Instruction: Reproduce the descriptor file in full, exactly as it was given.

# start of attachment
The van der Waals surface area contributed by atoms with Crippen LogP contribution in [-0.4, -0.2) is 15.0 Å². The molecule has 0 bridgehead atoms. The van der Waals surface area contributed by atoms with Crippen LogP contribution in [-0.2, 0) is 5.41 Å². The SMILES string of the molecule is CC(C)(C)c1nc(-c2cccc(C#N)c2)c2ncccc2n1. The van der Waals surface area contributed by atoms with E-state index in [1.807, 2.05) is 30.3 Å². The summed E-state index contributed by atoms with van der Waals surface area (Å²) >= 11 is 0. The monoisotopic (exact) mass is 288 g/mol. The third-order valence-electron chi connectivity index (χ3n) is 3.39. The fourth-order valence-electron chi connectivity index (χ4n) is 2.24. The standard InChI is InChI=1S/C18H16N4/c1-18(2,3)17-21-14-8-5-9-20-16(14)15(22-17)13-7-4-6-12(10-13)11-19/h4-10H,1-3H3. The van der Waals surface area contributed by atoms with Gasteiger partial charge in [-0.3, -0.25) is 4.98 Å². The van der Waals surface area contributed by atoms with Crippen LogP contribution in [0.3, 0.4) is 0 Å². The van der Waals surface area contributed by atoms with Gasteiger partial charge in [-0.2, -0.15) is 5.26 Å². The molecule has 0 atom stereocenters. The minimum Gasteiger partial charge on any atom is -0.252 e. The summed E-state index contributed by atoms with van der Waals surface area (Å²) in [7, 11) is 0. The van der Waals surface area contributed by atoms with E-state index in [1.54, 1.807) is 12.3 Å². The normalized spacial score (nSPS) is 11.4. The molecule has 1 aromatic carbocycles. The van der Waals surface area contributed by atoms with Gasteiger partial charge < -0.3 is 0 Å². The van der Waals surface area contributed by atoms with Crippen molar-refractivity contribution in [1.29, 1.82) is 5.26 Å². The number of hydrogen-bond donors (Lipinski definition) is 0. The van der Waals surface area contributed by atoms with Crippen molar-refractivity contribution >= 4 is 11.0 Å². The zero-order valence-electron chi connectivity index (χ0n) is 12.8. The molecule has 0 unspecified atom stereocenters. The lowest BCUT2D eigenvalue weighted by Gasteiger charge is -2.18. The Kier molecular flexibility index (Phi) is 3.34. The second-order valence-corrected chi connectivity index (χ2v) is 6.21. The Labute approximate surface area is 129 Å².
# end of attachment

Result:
The van der Waals surface area contributed by atoms with Crippen LogP contribution in [-0.4, -0.2) is 15.0 Å². The molecule has 0 bridgehead atoms. The van der Waals surface area contributed by atoms with Crippen LogP contribution in [-0.2, 0) is 5.41 Å². The SMILES string of the molecule is CC(C)(C)c1nc(-c2cccc(C#N)c2)c2ncccc2n1. The van der Waals surface area contributed by atoms with E-state index in [1.807, 2.05) is 30.3 Å². The summed E-state index contributed by atoms with van der Waals surface area (Å²) >= 11 is 0. The monoisotopic (exact) mass is 288 g/mol. The third-order valence-electron chi connectivity index (χ3n) is 3.39. The fourth-order valence-electron chi connectivity index (χ4n) is 2.24. The standard InChI is InChI=1S/C18H16N4/c1-18(2,3)17-21-14-8-5-9-20-16(14)15(22-17)13-7-4-6-12(10-13)11-19/h4-10H,1-3H3. The van der Waals surface area contributed by atoms with Gasteiger partial charge in [-0.3, -0.25) is 4.98 Å². The van der Waals surface area contributed by atoms with Crippen LogP contribution in [0.3, 0.4) is 0 Å². The van der Waals surface area contributed by atoms with Gasteiger partial charge in [-0.2, -0.15) is 5.26 Å². The molecule has 0 atom stereocenters. The minimum Gasteiger partial charge on any atom is -0.252 e. The summed E-state index contributed by atoms with van der Waals surface area (Å²) in [7, 11) is 0. The van der Waals surface area contributed by atoms with E-state index in [1.54, 1.807) is 12.3 Å². The normalized spacial score (nSPS) is 11.4. The molecule has 1 aromatic carbocycles. The van der Waals surface area contributed by atoms with Gasteiger partial charge < -0.3 is 0 Å². The van der Waals surface area contributed by atoms with Crippen molar-refractivity contribution in [1.29, 1.82) is 5.26 Å². The number of hydrogen-bond donors (Lipinski definition) is 0. The van der Waals surface area contributed by atoms with Crippen molar-refractivity contribution >= 4 is 11.0 Å². The zero-order valence-electron chi connectivity index (χ0n) is 12.8. The molecule has 0 unspecified atom stereocenters. The lowest BCUT2D eigenvalue weighted by Gasteiger charge is -2.18. The Kier molecular flexibility index (Phi) is 3.34. The second-order valence-corrected chi connectivity index (χ2v) is 6.21. The Labute approximate surface area is 129 Å².